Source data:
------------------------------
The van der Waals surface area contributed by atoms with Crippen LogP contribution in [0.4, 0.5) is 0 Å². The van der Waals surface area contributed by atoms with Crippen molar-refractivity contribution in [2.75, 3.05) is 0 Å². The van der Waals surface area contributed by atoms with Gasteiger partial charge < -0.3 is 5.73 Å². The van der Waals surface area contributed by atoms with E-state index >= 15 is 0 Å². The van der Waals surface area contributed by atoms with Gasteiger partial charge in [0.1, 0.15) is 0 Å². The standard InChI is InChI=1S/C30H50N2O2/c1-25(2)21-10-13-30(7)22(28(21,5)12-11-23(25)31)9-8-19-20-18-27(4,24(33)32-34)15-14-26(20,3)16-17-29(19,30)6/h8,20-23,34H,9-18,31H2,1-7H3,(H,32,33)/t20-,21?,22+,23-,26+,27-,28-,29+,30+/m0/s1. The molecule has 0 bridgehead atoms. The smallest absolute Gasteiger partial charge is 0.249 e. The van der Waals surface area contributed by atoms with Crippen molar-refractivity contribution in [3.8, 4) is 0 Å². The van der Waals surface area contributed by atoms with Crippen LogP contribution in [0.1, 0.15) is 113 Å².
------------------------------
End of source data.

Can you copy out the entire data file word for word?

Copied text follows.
The van der Waals surface area contributed by atoms with Crippen LogP contribution in [0.4, 0.5) is 0 Å². The van der Waals surface area contributed by atoms with Crippen molar-refractivity contribution in [2.75, 3.05) is 0 Å². The van der Waals surface area contributed by atoms with Gasteiger partial charge < -0.3 is 5.73 Å². The van der Waals surface area contributed by atoms with E-state index >= 15 is 0 Å². The van der Waals surface area contributed by atoms with Gasteiger partial charge in [0.1, 0.15) is 0 Å². The standard InChI is InChI=1S/C30H50N2O2/c1-25(2)21-10-13-30(7)22(28(21,5)12-11-23(25)31)9-8-19-20-18-27(4,24(33)32-34)15-14-26(20,3)16-17-29(19,30)6/h8,20-23,34H,9-18,31H2,1-7H3,(H,32,33)/t20-,21?,22+,23-,26+,27-,28-,29+,30+/m0/s1. The molecule has 0 bridgehead atoms. The smallest absolute Gasteiger partial charge is 0.249 e. The van der Waals surface area contributed by atoms with Crippen molar-refractivity contribution in [3.8, 4) is 0 Å². The van der Waals surface area contributed by atoms with Crippen LogP contribution in [0.1, 0.15) is 113 Å².